“Why do people believe conspiracy theories? What’s the harm if they do? And just what is a conspiracy theory, anyway? Conspiracy theories captured the attention of philosophers and historians decades ago, but it is only within the last few years that psychologists have begun gathering data on these kinds of questions. In this talk, Rob Brotherton provides a psychological perspective on conspiracism, drawing on his own research as well as other insights explored in his book Suspicious Minds: Why We Believe Conspiracy Theories. In particular, research into cognitive biases and heuristics – quirks in the way our brains are wired – suggests that we’re all intuitive conspiracy theorists; some of us just hide it better than others. Rob Brotherton is an academic psychologist. He completed a PhD on the psychology of conspiracy theories with the Anomalistic Psychology Research Unit at Goldsmiths, University of London. He now lives in New York City and teaches classes on conspiracy theories, social psychology, and science communication at Barnard College. This talk was recorded live at CSICon Las Vegas on Saturday, October 28th 2017. See more at reasonabletalk.tv!”
A journey into the world of sound and music with Brian Greene, Bill Nye, Yehudi Menuhin and more. Sound has always fascinated me – the way mere vibrations in the air can evoke such strong emotions, and how humans create our own meaning from arbitrary motion of molecules. We are like gods, building huge cathedrals of sonic beauty from minute, invisible physical forces that surround us. Download the song here: https://melodysheep.bandcamp.com/albu… More videos at: http://symphonyofscience.com Follow & subscribe: @musicalscience youtube.com/melodysheep
hat-tip to the Left Hemispheres blog – Uploaded by damewse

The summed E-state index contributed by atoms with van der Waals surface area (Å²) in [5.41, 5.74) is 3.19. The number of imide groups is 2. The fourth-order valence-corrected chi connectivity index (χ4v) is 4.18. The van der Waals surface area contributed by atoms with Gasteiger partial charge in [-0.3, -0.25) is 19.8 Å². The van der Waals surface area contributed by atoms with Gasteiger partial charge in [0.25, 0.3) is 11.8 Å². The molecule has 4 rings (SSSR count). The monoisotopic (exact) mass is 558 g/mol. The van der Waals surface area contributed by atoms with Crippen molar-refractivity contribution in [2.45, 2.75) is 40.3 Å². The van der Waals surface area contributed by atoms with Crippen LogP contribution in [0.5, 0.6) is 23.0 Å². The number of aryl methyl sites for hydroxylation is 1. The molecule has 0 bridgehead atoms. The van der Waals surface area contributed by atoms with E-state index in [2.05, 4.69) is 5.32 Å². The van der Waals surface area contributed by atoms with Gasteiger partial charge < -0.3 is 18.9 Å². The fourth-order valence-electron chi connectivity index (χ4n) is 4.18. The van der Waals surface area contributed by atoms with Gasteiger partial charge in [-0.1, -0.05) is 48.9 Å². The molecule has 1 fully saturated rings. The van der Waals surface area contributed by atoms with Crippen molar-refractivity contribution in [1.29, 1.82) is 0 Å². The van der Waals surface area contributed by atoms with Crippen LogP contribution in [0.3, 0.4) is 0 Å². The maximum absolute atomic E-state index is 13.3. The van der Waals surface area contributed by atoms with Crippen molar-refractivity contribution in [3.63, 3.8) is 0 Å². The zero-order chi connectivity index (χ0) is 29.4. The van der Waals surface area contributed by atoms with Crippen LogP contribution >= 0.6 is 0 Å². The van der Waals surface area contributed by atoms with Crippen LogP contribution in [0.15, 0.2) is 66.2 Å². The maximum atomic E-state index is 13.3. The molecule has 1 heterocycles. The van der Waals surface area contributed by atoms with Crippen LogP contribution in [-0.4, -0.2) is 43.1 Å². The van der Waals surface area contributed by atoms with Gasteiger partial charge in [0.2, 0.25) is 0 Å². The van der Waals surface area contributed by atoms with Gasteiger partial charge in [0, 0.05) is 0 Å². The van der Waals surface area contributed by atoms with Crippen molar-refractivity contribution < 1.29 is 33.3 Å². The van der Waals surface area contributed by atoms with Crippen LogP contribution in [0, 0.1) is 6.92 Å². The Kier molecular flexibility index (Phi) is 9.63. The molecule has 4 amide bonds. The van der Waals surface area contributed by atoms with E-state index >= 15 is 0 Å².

This entry is subject to update when new videos become available and will be reposted each November 9th.
Here, George Hrab gives the low-down on the importance and general good sense of our very human capacity to doubt and ask valid questions, no matter the answers we may get or who they might upset, especially ourselves.
Courtesy of the TEDx Talks YouTube channel
This talk explains why being skeptical–as opposed to being cynical or denialist–is a good thing. Having doubts or reservations has led to some of humanity’s greatest achievements.
George Hrab has written and produced seven independent CDs and one concert DVD; published two books; recorded hundreds of episodes of an award winning podcast; and has emceed numerous international science conferences, all while being the drummer for The Philadelphia Funk Authority. He’s travelled to four continents promoting critical thinking, science, and skepticism through story and song. George is considered one of the preeminent skeptic/science/atheist/geek-culture music icons currently living in his apartment.
This talk was given at a TEDx event using the TED conference format but independently organized by a local community. Learn more at http://ted.com/tedx
Good content and at first, colorful language.
Tf. Tk. Tts.